Brokers relying on investor clients to shore up the bottom line are now watching as key lender decisions erode that once lucrative business.
“We’re into a scenario where not only do lenders charge more for investment properties, they have caps on how many investment properties a client can own or they just cut off investment properties all together,” Jessi Johnson of the Verico Jessi Johnson Mortgage Team told MortgageBrokerNews.
“The deals are still there, what’s happening is that it takes longer to get them done. You’re getting turned down consistently by lenders who would have normally done these transactions before or there are circumstances where you simply can’t get them done and you have to go commercial.”
His Vancouver brokerage is grappling with several client files where investors with large portfolios are struggling even to renew mortgages.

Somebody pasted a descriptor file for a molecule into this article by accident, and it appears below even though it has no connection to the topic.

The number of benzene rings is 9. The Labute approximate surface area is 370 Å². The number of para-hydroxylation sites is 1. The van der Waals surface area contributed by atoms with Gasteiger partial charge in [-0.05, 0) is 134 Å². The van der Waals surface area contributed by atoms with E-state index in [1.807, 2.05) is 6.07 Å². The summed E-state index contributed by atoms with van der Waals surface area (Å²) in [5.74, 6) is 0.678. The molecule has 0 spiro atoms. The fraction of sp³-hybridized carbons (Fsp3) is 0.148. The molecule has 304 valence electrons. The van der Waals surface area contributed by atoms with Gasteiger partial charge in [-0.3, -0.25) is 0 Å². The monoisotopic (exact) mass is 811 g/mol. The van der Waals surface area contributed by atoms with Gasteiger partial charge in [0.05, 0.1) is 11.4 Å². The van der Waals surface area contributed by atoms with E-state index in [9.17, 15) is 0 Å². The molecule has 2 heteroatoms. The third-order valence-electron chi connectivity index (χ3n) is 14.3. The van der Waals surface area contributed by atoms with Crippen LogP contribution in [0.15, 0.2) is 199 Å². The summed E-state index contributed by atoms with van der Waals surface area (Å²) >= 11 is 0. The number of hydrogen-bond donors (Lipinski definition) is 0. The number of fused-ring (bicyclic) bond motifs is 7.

“I’m finding clients sometimes have to go back to their existing lender without the flexibility and power to go to a new lender to negotiate rates because they’re stuck,” said Johnson, a high volume broker in a market marked by its concentration of condo and other rental properties.
Other mortgage brokers also report difficulties, many stemming from CMHC insurance changes, meaning some investors have to come up with a 20 per cent deposit, and from changes to what percentage of rental income lenders will allow clients to use as an offset.
The government`s decision not to raise the CMHC`s cap on portfolio insurance for lenders last month has sped up the banks' retreat from rental mortgages.
Still, Johnson can understand their motivation, suggesting borrowers will have to adjust their expectations.
Those who were downplaying their income to reduce their taxes were likely to be pinged by stricter lending conditions.
“This is a simple case of risk assessment,” he said. “I think moving forward borrowers need to understand that if they have $50,000 on their notice of assessment and they own 10 rental properties, it’s not going to be easy to get them a mortgage.”